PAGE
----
William Elliott Whitmore is a singer-songwriter/banjoist/guitarist/drum-stompin’ solo act from Lee County, Iowa. He has released six full-length albums that seamlessly meld country, blues, folk, and punk styles - spanning from 2003’s Hymns for the Hopeless (Southern Records) to 2015’s Radium Death (ANTI-). His songs are haunting, rustic, powerful, and real – byproducts of living his entire life on the family farm, being involved in the hardcore-punk scene in the local community, and touring hard across the country. His seventh album Kilonova (2018) is different from everything else in his catalog. Whitmore’s first long-form release on Bloodshot Records is a collection of 10 cover songs from artists who have influenced his 15-plus-year career.

Each of the tunes offers a glimpse into how his attitude and aesthetic were formed, like a series of tattoos, scars, or other time-accumulated personal markings. Kilonova takes on a variety of musical heroes, both obvious and not, both well known and not, in a range of sonic forms. In the stark a capella take on Dock Boggs’ 1920s old-timey hit “Country Blues,” you can hear WEW at the pulpit, evangelizing the truth to his believers. The classic Harlan Howard country number “Busted” is updated with a swampy, bluesy version revealing a modern despair and necessary perseverance. For those who find a similarity between Whitmore’s voice to that of Captain Beefheart or Tom Waits, his equally erratic, demented and raspy-baritoned cover of the former’s “Bat Chain Puller” is the perfect medicine.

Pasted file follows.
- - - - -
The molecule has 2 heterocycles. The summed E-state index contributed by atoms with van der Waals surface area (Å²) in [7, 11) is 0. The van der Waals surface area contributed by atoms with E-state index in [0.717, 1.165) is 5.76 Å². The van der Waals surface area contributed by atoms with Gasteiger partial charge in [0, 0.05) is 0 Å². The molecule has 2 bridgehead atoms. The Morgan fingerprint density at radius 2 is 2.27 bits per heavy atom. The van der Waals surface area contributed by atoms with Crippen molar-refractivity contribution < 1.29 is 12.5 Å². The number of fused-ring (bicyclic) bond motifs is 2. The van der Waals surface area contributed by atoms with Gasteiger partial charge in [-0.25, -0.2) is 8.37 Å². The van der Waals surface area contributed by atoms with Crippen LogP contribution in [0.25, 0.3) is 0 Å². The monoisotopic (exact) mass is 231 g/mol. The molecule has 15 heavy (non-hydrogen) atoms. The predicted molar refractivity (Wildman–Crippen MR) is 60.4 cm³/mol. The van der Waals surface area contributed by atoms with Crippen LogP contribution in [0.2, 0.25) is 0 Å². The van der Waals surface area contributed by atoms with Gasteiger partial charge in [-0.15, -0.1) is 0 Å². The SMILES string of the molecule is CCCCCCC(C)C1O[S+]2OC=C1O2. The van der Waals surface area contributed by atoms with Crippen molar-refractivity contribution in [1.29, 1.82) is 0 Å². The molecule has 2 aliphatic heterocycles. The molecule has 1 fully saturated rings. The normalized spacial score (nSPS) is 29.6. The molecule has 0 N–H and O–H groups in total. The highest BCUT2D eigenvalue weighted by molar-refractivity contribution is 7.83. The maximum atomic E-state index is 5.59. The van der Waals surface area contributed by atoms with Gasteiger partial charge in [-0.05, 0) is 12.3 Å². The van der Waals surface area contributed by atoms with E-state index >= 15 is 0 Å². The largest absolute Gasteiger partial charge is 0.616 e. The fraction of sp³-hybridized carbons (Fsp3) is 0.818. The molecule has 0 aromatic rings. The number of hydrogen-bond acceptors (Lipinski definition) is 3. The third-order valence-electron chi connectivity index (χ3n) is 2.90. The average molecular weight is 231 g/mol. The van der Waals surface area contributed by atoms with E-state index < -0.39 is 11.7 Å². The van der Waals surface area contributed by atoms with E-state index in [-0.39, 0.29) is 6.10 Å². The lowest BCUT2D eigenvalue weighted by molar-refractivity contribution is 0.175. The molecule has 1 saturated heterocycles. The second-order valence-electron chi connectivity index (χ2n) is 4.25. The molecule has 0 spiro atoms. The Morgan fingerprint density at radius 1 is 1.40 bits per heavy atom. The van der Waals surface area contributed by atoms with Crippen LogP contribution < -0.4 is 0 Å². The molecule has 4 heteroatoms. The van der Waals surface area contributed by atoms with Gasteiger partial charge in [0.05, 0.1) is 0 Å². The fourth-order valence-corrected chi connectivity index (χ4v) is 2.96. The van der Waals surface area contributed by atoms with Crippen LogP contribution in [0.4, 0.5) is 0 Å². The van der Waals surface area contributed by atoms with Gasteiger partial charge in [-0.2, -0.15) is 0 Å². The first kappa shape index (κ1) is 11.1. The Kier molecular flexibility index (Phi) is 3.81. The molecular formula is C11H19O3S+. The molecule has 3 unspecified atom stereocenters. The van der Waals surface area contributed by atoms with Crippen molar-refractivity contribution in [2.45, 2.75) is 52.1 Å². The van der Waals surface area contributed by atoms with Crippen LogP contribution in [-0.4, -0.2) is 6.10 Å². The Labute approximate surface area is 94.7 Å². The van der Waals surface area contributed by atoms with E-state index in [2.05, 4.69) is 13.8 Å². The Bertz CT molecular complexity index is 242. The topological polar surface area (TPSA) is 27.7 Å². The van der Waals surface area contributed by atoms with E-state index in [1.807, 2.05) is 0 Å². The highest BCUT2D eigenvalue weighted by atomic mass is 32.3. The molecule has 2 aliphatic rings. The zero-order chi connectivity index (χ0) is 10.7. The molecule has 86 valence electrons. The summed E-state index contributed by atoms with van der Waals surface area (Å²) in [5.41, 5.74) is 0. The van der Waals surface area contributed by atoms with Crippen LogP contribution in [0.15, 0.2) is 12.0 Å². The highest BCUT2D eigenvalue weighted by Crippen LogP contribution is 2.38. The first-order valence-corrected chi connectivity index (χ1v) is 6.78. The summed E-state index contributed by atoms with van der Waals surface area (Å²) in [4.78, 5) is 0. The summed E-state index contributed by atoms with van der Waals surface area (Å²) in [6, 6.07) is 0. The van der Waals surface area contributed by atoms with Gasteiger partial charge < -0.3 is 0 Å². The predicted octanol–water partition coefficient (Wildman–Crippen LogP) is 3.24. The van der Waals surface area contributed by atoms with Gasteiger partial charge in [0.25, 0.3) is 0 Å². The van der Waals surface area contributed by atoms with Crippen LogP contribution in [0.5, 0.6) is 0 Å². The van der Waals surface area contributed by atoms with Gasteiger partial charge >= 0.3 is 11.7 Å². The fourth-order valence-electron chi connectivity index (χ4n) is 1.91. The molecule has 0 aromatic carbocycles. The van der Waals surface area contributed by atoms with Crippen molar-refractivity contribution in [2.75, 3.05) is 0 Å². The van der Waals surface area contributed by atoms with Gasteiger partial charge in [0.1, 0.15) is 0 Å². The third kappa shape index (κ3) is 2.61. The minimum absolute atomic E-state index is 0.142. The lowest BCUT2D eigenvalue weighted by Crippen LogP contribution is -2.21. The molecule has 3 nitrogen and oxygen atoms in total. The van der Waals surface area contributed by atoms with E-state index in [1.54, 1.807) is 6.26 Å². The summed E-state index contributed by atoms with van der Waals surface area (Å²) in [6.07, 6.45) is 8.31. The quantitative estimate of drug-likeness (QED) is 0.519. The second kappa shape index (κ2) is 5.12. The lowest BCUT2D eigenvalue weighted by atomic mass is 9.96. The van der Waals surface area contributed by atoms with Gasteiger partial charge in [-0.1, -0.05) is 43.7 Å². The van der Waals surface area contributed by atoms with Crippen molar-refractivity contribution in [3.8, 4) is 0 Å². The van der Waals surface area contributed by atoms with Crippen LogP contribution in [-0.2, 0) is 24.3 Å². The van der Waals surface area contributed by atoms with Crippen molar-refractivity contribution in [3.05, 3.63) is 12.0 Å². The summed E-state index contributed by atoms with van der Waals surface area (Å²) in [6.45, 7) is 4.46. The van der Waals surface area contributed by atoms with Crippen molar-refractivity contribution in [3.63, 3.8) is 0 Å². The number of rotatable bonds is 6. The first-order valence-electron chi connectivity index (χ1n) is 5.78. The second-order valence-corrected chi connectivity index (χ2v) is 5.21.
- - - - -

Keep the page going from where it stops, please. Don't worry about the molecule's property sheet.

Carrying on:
But there are some surprises as well. While celebrated amongst a punk and indie rock audience as much as he is by country-folk heads, when WEW puts his unique spins on Magnetic Fields’ “Fear of Trains” and “Don’t Pray on Me” by Bad Religion he makes the songs his own, bending their original style into the nebulous artistic nature he has created. It’s punk rock without the breakneck tempos; it’s rock-and-roll without turning it up to 11, and on the Bill Withers 1971 original “Ain’t No Sunshine," Whitmore is every bit as soulful and poignant without having Booker T and Donald “Duck” Dunn as his backing band.